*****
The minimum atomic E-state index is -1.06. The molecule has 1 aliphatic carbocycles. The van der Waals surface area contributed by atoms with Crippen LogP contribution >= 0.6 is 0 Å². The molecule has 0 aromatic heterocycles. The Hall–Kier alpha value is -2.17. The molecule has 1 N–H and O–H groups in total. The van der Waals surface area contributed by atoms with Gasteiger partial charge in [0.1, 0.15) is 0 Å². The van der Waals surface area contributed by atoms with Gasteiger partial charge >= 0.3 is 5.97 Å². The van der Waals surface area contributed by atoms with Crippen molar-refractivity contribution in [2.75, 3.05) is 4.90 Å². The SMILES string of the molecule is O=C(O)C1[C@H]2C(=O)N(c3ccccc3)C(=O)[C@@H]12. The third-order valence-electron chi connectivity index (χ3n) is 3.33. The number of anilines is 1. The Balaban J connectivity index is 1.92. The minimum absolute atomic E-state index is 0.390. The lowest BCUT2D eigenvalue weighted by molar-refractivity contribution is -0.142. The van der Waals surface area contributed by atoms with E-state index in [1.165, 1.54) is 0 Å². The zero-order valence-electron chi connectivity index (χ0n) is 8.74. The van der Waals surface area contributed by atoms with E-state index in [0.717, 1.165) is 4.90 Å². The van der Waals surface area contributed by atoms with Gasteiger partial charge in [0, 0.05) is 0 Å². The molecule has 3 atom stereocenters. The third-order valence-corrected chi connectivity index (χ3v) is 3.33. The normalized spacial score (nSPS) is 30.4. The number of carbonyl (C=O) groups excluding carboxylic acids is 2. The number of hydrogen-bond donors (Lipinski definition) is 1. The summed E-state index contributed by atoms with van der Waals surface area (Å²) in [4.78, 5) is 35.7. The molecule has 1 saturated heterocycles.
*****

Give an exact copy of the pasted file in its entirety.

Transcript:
The minimum atomic E-state index is -1.06. The molecule has 1 aliphatic carbocycles. The van der Waals surface area contributed by atoms with Crippen LogP contribution >= 0.6 is 0 Å². The molecule has 0 aromatic heterocycles. The Hall–Kier alpha value is -2.17. The molecule has 1 N–H and O–H groups in total. The van der Waals surface area contributed by atoms with Gasteiger partial charge in [0.1, 0.15) is 0 Å². The van der Waals surface area contributed by atoms with Gasteiger partial charge >= 0.3 is 5.97 Å². The van der Waals surface area contributed by atoms with Crippen molar-refractivity contribution in [2.75, 3.05) is 4.90 Å². The SMILES string of the molecule is O=C(O)C1[C@H]2C(=O)N(c3ccccc3)C(=O)[C@@H]12. The third-order valence-electron chi connectivity index (χ3n) is 3.33. The number of anilines is 1. The Balaban J connectivity index is 1.92. The minimum absolute atomic E-state index is 0.390. The lowest BCUT2D eigenvalue weighted by molar-refractivity contribution is -0.142. The van der Waals surface area contributed by atoms with E-state index in [1.165, 1.54) is 0 Å². The zero-order valence-electron chi connectivity index (χ0n) is 8.74. The van der Waals surface area contributed by atoms with E-state index in [0.717, 1.165) is 4.90 Å². The van der Waals surface area contributed by atoms with Gasteiger partial charge in [0, 0.05) is 0 Å². The molecule has 3 atom stereocenters. The third-order valence-corrected chi connectivity index (χ3v) is 3.33. The normalized spacial score (nSPS) is 30.4. The number of carbonyl (C=O) groups excluding carboxylic acids is 2. The number of hydrogen-bond donors (Lipinski definition) is 1. The summed E-state index contributed by atoms with van der Waals surface area (Å²) in [4.78, 5) is 35.7. The molecule has 1 saturated heterocycles.